In terms of volume, red supergiants are the largest stars in the universe and hard to find. Astronomers have identified just 80 of them. Supergiants make our sun look like a speck of dust passing a weather balloon. They are aging stars that used to be like our sun and are basically blowing themselves apart in a growing phase toward the end of their lives. The gravity on the surface of these giants is too weak to hold on to their hot mass, which is carried away by strong solar winds. So supergiants live a celestial blink – just a few million years of ambition followed by implosion and then a spectacular supernova.1
WOH G64 is one of the largest of the red supergiants. Its radius is about 2,000 times that of our middling sun and emits roughly half a million times the power.2 If WOH G64 were placed where our sun is now, it would swallow Mercury, Venus, our Earth, Mars and Jupiter. Saturn, following its orbit, would plunge into the fiery mass. An SR-71 Blackbird flying at top speed continuously (over 2,000 miles per hour) would take at least 225 years to circle WOH G64. By comparison, you could circumnavigate our sun in 231 days – not even missing your birthday.
So if WOH G64 is so immense, bright, and rare, then why have most people never heard of it? And why was it not discovered until the 1970s by the Swedish astronomers Westerlund, Olander, and Hedi? Shouldn’t something so grand at least be celebrated with a more remarkable name?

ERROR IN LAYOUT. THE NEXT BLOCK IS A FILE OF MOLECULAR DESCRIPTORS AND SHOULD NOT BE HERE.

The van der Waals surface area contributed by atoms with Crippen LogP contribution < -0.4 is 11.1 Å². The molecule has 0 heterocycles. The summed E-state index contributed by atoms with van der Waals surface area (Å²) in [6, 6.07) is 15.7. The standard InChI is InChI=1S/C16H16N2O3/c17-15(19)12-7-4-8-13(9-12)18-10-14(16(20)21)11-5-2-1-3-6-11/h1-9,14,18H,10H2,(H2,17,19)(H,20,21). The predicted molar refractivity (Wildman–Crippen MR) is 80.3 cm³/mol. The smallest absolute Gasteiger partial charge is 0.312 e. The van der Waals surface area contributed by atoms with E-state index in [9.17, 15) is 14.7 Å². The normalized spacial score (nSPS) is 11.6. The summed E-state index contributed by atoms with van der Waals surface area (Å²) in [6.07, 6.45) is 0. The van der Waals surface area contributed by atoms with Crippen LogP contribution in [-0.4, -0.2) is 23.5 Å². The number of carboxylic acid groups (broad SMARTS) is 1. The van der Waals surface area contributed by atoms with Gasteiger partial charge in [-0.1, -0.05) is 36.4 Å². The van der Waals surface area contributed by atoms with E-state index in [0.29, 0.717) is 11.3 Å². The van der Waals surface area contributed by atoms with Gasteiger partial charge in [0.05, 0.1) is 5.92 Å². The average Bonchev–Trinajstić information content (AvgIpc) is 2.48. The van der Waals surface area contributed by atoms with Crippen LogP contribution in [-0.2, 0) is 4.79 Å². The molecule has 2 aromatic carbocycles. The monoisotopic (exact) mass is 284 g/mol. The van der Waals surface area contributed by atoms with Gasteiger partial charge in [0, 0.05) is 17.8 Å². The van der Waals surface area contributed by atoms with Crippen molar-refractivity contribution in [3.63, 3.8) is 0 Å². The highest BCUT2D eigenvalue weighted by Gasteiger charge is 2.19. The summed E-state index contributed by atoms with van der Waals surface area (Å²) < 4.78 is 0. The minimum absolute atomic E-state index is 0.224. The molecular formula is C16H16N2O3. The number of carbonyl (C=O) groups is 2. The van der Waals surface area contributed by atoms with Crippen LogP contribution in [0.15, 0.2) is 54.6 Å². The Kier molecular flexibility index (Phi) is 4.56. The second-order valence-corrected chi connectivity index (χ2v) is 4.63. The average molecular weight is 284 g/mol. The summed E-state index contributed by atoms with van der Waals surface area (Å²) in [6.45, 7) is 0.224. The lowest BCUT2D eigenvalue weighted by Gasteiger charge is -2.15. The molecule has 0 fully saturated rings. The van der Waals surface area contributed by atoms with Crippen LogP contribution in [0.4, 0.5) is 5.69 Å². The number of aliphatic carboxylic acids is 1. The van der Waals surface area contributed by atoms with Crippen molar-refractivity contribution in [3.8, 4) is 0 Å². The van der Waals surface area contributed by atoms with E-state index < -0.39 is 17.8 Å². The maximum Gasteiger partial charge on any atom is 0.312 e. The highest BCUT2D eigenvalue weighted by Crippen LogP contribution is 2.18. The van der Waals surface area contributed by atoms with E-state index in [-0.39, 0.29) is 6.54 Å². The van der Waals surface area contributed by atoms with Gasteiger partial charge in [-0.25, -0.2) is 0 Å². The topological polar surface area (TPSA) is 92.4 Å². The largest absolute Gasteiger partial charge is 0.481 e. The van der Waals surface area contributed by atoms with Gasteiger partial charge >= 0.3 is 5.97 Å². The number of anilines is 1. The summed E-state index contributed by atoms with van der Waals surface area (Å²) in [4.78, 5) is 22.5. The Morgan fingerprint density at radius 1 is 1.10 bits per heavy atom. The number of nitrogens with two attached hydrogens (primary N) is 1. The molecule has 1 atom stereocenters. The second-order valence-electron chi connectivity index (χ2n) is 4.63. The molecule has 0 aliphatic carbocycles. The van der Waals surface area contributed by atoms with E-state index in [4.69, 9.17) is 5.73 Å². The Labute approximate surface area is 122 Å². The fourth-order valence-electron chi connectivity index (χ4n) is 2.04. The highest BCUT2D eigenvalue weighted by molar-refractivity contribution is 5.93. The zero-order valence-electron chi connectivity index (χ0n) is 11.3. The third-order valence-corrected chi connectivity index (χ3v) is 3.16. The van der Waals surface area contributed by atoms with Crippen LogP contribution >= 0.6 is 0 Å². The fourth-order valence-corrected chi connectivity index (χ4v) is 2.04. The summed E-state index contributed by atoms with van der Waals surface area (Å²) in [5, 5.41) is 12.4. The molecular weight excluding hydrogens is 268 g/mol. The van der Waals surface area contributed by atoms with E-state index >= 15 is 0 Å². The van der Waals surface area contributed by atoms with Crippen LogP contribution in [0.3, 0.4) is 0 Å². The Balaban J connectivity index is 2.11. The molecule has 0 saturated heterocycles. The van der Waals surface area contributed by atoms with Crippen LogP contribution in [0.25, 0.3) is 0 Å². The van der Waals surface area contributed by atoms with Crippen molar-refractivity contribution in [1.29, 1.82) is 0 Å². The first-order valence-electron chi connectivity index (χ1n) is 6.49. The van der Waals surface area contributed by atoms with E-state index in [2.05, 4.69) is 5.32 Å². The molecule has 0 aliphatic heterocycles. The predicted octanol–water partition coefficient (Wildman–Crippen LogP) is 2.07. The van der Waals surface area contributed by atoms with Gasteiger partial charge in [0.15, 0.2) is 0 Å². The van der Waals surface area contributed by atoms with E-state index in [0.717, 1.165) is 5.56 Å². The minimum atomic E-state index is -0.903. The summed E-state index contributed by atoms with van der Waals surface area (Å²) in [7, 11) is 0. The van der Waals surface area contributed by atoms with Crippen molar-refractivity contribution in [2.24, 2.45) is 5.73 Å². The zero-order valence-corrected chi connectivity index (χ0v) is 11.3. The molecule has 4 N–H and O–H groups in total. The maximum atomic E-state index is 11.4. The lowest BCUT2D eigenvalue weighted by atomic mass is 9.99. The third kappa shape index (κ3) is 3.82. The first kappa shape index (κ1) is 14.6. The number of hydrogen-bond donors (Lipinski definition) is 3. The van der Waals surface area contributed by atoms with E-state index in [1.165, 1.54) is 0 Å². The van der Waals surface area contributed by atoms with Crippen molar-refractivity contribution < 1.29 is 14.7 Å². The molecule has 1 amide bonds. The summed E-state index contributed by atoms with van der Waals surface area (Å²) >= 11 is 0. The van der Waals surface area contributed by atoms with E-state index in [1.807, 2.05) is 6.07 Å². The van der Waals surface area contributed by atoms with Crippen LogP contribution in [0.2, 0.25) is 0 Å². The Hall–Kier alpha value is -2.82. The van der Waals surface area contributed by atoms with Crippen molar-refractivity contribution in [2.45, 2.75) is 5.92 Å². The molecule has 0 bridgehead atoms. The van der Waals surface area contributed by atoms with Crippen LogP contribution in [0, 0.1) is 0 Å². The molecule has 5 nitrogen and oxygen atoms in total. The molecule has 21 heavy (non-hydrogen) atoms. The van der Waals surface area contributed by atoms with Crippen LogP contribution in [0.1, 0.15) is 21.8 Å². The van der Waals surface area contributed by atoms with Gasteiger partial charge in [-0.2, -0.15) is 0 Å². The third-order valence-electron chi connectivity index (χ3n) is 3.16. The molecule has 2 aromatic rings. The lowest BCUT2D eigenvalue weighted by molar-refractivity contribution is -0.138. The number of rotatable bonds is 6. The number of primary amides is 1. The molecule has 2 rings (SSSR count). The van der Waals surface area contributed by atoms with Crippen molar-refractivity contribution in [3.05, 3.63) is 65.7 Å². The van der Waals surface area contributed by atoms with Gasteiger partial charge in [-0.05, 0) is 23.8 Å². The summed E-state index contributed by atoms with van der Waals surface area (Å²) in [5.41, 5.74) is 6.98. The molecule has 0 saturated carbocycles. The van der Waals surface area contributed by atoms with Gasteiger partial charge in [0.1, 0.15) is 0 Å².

The reason is that WOH G64 is not even a smudge in the night sky. It cannot be seen without powerful equipment. Besides the momentary awe such behemoths inspire, WOH G64 has little to do with our individual lives. If it had never been born, life would carry on undisturbed, and we would be talking about another ball of hydrogen and helium from somewhere else in the cosmos.
Now take the medium-sized sequence star we call Sun or Sol – that great charioteer burning across our sky from east to west. The sun makes up 99.86% of all the mass in our solar system, leaving only a few crumbs for the planets and other astral bodies. Astronomers predict that the sun will shine down on us for another 10 billion years, over 3,000 times longer than WOH G64 will.3
The sun means something to us because we revolve around it. It warms our planet’s surface, creating the air and water currents that rotate our wind turbines. Solar energy evaporates water that falls as rain and fills our rivers, lakes, and water glasses. Plants trap the sun’s energy through photosynthesis, and we use it through burning wood, coal, oil and natural gas. It feeds us through plants and the meat from animals who consume them.
Light from the sun enables our eyes to take in the world. The sun holds us in its warm embrace. Without it, we would be hurtling into the black cold of space.
WOH G64 may dwarf our puny sun, but Sol is still the most important source of light and energy for each of us. In the grand scheme of things, it doesn’t matter how big and important we are, what titles we have, how many people report to us or what rare talents we possess. What matters are the light and service we share with those around us.